Cinema has long-standing, established franchises such as the Marvel Cinematic Universe, the DC Extended Universe, and even horror series like Friday the 13th.
However, there have been many films that could’ve altered the very beginnings of these universes – or could’ve changed their tone and the direction they would take very early on. Most of these canceled films are from the 90s and early 2000s and got surprisingly far before cancellation, but they still managed to live on through the movies we see today.
Director Tim Burton was responsible for one of the most iconic interpretations of Batman to date – and his next exploration of the DC universe would’ve been a movie focusing on the man of tomorrow. Nicholas Cage was cast as Superman, and production went as far as almost filming full scenes based on the completed screenplays. The movie was loosely based on the comic The Death of Superman, with many different scripts that altered who Superman would fight and how the story would play out. The movie was already in production hell before Burton joined the project, going through multiple scrapped iterations until the movie was finally canceled.
Batman vs. Superman (2004)
Warner Bros. was pitched an idea for a film starring both Batman and Superman, originally titled Asylum. It was renamed Batman vs. Superman, with a draft being written in 2002 and a theatrical release slated for 2004.
Batman has been in retirement for five years, with Commissioner Gordon, Alfred, and even Dick Grayson (Robin) all dead. Clark Kent is similarly in a bad situation, being freshly divorced from Lois Lane. An original character, Elizabeth Miller, is going to marry Bruce Wayne, and Kent is chosen to be the best man for the wedding. Unfortunately, Elizabeth is killed by the Joker, and Batman is motivated to put the cape and cowl on once again. The plot also involves Lex Luthor as a villain.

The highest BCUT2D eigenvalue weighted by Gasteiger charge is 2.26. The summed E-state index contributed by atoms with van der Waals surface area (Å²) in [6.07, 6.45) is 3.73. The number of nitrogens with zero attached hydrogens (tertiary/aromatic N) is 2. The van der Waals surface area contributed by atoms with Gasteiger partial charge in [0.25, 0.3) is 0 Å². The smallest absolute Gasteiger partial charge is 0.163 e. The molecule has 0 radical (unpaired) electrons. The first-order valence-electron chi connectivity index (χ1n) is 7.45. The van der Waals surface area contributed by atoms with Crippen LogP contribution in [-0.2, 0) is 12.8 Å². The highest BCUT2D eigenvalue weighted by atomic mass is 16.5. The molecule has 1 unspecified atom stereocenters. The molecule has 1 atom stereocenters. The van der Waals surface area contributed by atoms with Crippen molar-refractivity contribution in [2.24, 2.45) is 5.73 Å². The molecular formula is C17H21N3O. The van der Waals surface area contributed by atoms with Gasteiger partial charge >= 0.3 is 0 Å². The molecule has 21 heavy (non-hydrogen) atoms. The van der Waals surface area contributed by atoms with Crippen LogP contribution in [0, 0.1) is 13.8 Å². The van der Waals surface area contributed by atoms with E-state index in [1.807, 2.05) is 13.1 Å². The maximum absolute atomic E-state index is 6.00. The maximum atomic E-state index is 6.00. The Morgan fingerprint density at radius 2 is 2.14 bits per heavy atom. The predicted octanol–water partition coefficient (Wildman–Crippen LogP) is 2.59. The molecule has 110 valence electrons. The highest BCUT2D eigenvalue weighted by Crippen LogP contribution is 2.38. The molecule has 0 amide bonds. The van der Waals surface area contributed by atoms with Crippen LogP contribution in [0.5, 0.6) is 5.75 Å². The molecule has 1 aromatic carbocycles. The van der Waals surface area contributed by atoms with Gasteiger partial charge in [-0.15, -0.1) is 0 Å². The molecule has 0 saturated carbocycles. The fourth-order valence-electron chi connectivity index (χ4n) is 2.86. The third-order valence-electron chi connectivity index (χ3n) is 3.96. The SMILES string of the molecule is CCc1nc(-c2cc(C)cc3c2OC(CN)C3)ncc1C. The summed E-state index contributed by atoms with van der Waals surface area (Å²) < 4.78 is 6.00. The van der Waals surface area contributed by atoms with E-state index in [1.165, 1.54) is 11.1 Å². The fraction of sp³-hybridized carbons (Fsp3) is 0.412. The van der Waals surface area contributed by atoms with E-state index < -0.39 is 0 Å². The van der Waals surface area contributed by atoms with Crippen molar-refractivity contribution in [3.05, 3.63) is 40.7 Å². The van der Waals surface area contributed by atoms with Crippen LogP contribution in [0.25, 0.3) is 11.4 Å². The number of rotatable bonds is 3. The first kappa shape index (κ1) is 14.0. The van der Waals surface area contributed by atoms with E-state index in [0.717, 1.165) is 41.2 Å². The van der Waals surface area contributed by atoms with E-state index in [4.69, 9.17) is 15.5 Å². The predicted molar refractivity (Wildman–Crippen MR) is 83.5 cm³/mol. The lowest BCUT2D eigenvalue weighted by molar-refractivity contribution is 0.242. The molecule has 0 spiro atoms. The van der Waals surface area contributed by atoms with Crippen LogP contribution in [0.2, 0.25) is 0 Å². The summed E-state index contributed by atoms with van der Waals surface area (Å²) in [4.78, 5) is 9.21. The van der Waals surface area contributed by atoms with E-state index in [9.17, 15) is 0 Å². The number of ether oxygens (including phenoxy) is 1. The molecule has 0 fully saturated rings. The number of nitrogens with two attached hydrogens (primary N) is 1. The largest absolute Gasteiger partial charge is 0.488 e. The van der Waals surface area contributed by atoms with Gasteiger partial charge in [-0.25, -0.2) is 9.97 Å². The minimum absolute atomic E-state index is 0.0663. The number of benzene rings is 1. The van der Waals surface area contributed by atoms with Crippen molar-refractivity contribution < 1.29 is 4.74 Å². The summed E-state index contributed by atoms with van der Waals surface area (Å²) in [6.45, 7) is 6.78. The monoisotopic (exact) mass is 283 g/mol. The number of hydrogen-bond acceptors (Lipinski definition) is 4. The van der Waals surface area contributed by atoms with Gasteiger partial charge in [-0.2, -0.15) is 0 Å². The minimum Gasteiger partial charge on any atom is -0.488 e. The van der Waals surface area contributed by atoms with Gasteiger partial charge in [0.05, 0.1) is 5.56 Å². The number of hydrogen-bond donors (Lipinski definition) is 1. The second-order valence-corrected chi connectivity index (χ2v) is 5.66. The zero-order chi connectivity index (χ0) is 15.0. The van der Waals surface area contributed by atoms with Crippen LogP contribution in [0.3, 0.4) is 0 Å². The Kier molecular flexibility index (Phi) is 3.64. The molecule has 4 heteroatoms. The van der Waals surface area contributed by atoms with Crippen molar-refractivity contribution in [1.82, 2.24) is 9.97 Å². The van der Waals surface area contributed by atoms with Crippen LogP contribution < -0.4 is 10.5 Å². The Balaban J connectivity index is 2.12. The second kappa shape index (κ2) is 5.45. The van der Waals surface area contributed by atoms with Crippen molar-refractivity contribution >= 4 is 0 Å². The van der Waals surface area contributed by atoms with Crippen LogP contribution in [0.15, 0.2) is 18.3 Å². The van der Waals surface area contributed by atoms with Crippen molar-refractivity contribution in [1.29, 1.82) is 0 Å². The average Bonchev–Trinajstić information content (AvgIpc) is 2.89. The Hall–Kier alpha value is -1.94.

Although this film was canceled, the concept was taken and turned into Batman v. Superman: Dawn of Justice. One of the actors considered for Batman was actually Christian Bale, who went on to play the character in Christopher Nolan’s trilogy. Director Bryan Singer has still expressed interest in directing this version of the movie and bringing Christian Bale back into the role. With James Gunn restarting the DC universe with a new cast, perhaps this script will play a role in its development.
Friday the 13th: Jason vs. Jason X
Jason X was a 2001 slasher film and at the time, was the newest entry in the Friday the 13th franchise. It took Jason out of Camp Crystal Lake, and into the far future in space. The movie was objectively horrible, but a lot of people loved the character, so there was a movie that planned to have him come down from space and encounter the original slasher. For some reason, producers decided that they wanted the two characters to be different – but regardless, the movie was scrapped and turned into a comic book instead.
Darren Aronofsky’s Batman: Year One
Batman: Year One is one of the most influential Batman stories ever written – so it was only a matter of time before it was going to be adapted to the big screen. Darren Aronofsky wanted to show Batman in his first year of being a vigilante, but the story would be completely different from the comic.
The film would be written by Frank Miller, author of The Dark Knight Returns. That was the story that turned Batman into the dark, brooding figure we know him as today – and the film would be rated R so that Miller could dig deep into this side of the hero.
The Batman (2022) adapted both Year One and The Long Halloween, mixing them together to form a cohesive story about a young, angry Bruce Wayne. Although this movie was canceled, the story Aronofsky wanted to adapt made it to the big screen.